Impact Factor 2.067 | CiteScore 3.2
More on impact ›


Front. Psychol., 13 May 2020 |

Training Positive Rumination in Expressive Writing to Enhance Psychological Adjustment and Working Memory Updating for Maladaptive Ruminators

Hongfei Yang* and Huizhong Li
  • Department of Psychology and Behavioral Sciences, Zhejiang University, Hangzhou, China

Rumination is associated with psychological adjustment and working memory (WM) capacity. Studies have shown that psychological interventions can reduce negative rumination and improve psychological adjustment and WM capacity. The present study investigated the effect of positive rumination training in expressive writing on psychological adjustment and WM updating capacity. Within an experimental design, positive rumination was manipulated for 10 participants who were maladaptive ruminators in an experiment using a 5-week training compared to the control group with nine participants. Results revealed significant enhancement of psychological adjustment and the response time (RT) of WM updating in the experimental group but not in the control group. The two groups did not show significant difference of all the variables in pretest. However, the experimental group showed significantly better outcomes than the control group in posttest. The results suggest that positive rumination training in expressive writing is effective and rumination has a causal influence on WM updating capacity.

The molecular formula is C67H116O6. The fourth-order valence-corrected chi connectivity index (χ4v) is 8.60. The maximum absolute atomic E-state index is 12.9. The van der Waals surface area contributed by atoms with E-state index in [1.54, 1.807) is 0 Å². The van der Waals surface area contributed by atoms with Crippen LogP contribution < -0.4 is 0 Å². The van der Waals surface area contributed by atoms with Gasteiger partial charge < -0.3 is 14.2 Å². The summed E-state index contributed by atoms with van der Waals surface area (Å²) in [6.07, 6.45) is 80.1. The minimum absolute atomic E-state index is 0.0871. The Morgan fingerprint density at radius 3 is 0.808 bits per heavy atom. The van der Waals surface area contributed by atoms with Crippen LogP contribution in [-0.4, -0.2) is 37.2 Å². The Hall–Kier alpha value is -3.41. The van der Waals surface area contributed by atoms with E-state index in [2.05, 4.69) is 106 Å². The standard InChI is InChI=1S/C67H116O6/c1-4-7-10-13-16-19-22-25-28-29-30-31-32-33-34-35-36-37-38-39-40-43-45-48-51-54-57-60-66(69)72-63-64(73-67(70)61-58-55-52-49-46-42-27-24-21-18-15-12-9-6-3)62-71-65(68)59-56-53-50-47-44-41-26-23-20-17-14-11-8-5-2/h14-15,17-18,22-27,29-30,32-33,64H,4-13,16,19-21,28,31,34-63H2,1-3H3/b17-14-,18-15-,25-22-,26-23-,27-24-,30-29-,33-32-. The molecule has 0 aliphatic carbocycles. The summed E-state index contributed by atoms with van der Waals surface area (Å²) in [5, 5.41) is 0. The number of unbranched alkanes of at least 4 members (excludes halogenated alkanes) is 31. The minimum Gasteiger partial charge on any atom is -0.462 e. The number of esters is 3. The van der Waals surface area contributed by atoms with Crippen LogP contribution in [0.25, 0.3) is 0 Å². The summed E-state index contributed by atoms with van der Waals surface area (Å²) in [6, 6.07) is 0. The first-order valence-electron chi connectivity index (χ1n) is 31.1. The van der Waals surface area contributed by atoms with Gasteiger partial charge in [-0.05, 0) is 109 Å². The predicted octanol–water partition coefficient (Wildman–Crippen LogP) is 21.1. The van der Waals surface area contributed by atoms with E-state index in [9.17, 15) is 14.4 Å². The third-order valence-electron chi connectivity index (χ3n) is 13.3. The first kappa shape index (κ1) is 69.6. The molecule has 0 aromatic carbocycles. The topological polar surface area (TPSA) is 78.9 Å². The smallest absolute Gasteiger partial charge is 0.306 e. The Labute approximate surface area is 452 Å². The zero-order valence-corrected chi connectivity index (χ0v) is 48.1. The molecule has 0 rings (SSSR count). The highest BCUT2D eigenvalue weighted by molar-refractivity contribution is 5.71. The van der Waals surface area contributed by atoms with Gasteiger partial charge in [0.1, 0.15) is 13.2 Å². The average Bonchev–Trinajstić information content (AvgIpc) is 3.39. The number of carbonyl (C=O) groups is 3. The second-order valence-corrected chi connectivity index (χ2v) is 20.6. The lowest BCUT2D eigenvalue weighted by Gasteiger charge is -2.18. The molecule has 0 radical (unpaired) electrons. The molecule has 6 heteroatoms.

Positive and Negative Rumination

Rumination was originally defined as repetitive and passive thinking about negative affects and their possible causes and consequences (Nolen-Hoeksema, 1991). It is perceived as a risk factor for psychopathology, especially for depression (Papageorgiou and Siegle, 2003). Consequently, the majority of previous studies on rumination focused on its pathological aspects. In these studies, individuals with high and low levels of negative rumination were usually identified as ruminators and non-ruminators, respectively (e.g., Davis and Nolen-Hoeksema, 2000; Beckwé and Deroost, 2016).

However, some researchers have pointed out that rumination can be beneficial. For example, Martin and Tesser (1996) proposed that positive forms of rumination help individuals find alternative solutions to their problems. Watkins (2008, 2016) proposed that unconstructive repetitive thinking or abstract analytic rumination focusing on the causes, consequences, and meaning of a problem is maladaptive, whereas constructive repetitive thinking or concrete-experiential rumination focusing on a plan, a decision, and some kind of action to deal with it is adaptive. Similarly, Cann et al. (2011) proposed that intrusive rumination involving unsolicited invasions of thoughts about a negative event is maladaptive, whereas deliberate rumination involving voluntary focus on understanding events and their implications is adaptive. Importantly, Feldman et al. (2008) insisted that response to positive affect is equally important for emotion regulation. In his Response to Positive Affect Scale (RPAS), Emotion-focused and Self-focused Positive Rumination are adaptive whereas Dampening is maladaptive. Of note, while the Rumination Response Scale (RRS, Treynor et al., 2003) with reflection and brooding subscales has been widely used to assess maladaptive rumination, some researchers found that reflection is adaptive while brooding is maladaptive (Whiteman and Mangels, 2016).